Prevention is better than cure

Working together to prevent social harm is a good thing but it's more difficult to justify spending in areas where policy evidence is weak
Hurdler fall trail
Better to prevent than to cure

An inspirational project aimed at stripping away the bureaucracy preventing collaboration between public bodies and designed to prevent social harm rather than dealing with its aftermath was outlined in a speech given by Jason Lowther, director of policy and delivery at Birmingham city council, to the Society of Information Technology Management's annual conference in Edinburgh.

Like most other areas, Birmingham has had a Local Strategic Partnership (LSP) for some time, Lowther said, but also like most areas, "it used to be talking shop, which existed because it had to, to access Neighbourhood Renewal funding."

Accordingly, the policy behind the LSP had been all but meaningless. "With our first LSP strategy, a consultant wrote it, so it was a lovely strategy, but it just sat on a shelf. The next time we thought: let's take it more seriously, draw up a local area agreement and consult people on what we are aiming for together as partners in Birmingham."

What emerged was a strong commitment to collaboration among all local partners, who finally saw the value of working together, including working towards joint commissioning of services and joint appointments, Lowther said. "We were late to it, but we are catching up."

Together the partners sketched out a series of principles "to get more for less", which included 'co-production' – helping communities to help themselves; personalisation of services, as far as possible; and prevention – "shifting the model away from where most money is spend on problems once they have happened to solving problems, thus preventing much larger expenditure in months to come."

The initiative has led to Birmingham being selected for the new 'Total Place' experiment which is piloting both a collaborative and preventative approach between public agencies in 13 locations in England.

In Birmingham, project themes include early intervention for children with behavioural difficulties; learning disabilities; mental health; reducing impact of drug and alcohol misuse; and combating gangs.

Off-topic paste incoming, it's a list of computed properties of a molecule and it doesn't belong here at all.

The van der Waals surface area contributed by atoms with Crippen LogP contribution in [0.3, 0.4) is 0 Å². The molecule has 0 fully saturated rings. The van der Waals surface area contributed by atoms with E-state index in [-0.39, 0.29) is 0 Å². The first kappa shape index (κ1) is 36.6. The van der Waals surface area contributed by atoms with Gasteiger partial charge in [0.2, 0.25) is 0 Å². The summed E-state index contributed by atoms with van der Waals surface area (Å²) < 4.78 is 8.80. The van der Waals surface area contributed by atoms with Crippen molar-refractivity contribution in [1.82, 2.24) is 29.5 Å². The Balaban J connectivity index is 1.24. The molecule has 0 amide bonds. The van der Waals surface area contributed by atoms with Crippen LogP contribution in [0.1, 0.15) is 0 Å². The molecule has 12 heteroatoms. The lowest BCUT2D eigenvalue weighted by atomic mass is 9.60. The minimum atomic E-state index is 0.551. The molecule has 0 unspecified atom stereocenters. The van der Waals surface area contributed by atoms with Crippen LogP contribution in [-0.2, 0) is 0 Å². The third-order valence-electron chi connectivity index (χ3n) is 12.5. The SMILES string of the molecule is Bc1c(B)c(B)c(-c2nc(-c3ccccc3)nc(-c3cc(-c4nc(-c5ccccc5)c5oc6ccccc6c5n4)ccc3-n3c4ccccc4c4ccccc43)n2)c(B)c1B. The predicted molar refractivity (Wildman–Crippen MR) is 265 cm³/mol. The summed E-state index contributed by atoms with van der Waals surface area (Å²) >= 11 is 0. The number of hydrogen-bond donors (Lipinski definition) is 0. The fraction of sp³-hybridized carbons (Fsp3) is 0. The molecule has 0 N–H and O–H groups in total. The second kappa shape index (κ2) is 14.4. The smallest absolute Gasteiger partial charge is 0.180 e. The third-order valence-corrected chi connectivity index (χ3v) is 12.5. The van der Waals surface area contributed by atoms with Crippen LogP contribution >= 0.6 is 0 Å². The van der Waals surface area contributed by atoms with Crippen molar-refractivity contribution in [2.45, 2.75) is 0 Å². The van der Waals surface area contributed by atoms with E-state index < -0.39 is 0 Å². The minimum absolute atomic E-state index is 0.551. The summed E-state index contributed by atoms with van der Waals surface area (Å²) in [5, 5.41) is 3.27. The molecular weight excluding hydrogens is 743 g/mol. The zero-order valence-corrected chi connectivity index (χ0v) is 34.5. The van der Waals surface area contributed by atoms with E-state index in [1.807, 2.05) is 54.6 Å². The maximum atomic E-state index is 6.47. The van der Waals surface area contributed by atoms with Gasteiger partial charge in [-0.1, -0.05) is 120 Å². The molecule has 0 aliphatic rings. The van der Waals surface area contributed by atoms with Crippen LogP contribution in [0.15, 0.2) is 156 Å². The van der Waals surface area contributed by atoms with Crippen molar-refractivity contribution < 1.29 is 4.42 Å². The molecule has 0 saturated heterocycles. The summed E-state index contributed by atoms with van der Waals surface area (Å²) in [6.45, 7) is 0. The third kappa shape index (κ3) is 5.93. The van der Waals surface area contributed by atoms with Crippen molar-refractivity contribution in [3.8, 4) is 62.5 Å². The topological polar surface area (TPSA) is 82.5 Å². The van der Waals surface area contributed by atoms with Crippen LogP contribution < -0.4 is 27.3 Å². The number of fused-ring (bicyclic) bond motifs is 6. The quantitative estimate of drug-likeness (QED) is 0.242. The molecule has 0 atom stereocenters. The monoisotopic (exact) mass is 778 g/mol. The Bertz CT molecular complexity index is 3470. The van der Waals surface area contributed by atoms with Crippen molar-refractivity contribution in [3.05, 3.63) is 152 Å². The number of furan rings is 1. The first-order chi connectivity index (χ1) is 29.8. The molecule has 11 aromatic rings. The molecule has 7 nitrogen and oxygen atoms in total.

For each theme, the team will visit sites that are known to be innovating by collaborative working across agencies. They will also look at savings, since the project as a whole is "unashamedly about saving money, as well as improving services."

The key will be to put the citizen at the centre, Lowther said. "At the moment, if you are vulnerable young person, you will have masses of reviews by housing, social services, mental health etc, none of them talking to each other."

He illustrated the human failings of such a system with the poignant tale of a young man known to his family, 'Matt' (not his real name), who after a traumatic childhood had been adopted and had had behavioural problems at home and at school which had led to his exclusion; return to foster care; and drift into petty crime.

A huge amount of money had been spend by many public agencies on Matt, said Lowther, but at no time had any of them spoken to each other and worked out how to prevent further harm together, saving a fortune in the process.

"It doesn't have to be like that – we could do common reviews."

As part of Total Place, Birmingham had carried out an exercise mapping total public expenditure on the area, he said, and where it was spent, and it had come out as £7.2 billion a year, excluding pensions. "My first thought was, Gosh, that's a lot of money," Lowther said. "My second was, are we confident that this is being spent in the best possible way? I am pretty sure it is not."

Very little of that money is currently spent on prevention, for example, he said. "In the health service, less than 2% is spent on preventing ill-health. And far more is spent on employment benefits than on regeneration and job creation."

There may be some good reasons for this, Lowther admitted. Often, there was a lack of evidence as to which preventative measures actually work, for example: "policy evidence is strong in health, but weak in social care."

There are also problems with a mismatch of where savings accrue, he said. "For example, parenting classes have been shown to work, and for every £1 spent by council, £4 comes back to public sector. But only £1 of this comes back to the council itself, so we spend £1 to save £1 – that's OK, but not exciting. And the other partners get £3 back, for no action. So we are starting to have conversations about how we can get more payback."

Furthermore some major barriers to progress can only be addressed nationally, by ministers, Lowther said. One big stumbling block is the existence of short-term financial horizons, which make expenditure now impossible if savings are only accrued in several years' time. "So we need to talk to the Treasury about looking longer – can we look over a 3 or 5 year period, or 10 or 15 year periods?"

Conflicting performance management and regulatory or audit expectations on different public sector partners was another barrier at national level, he said. "Unless we have a single performance management structure for public services, it will not work: we will not be thinking about collaboration, we will be thinking about whether we will be sacked or not."

This is an edited version of a speech by Jason Lowther given at the Society of Information Technology Management's annual conference in Edinburgh. Dan Jellinek is editor of e-government bulletin

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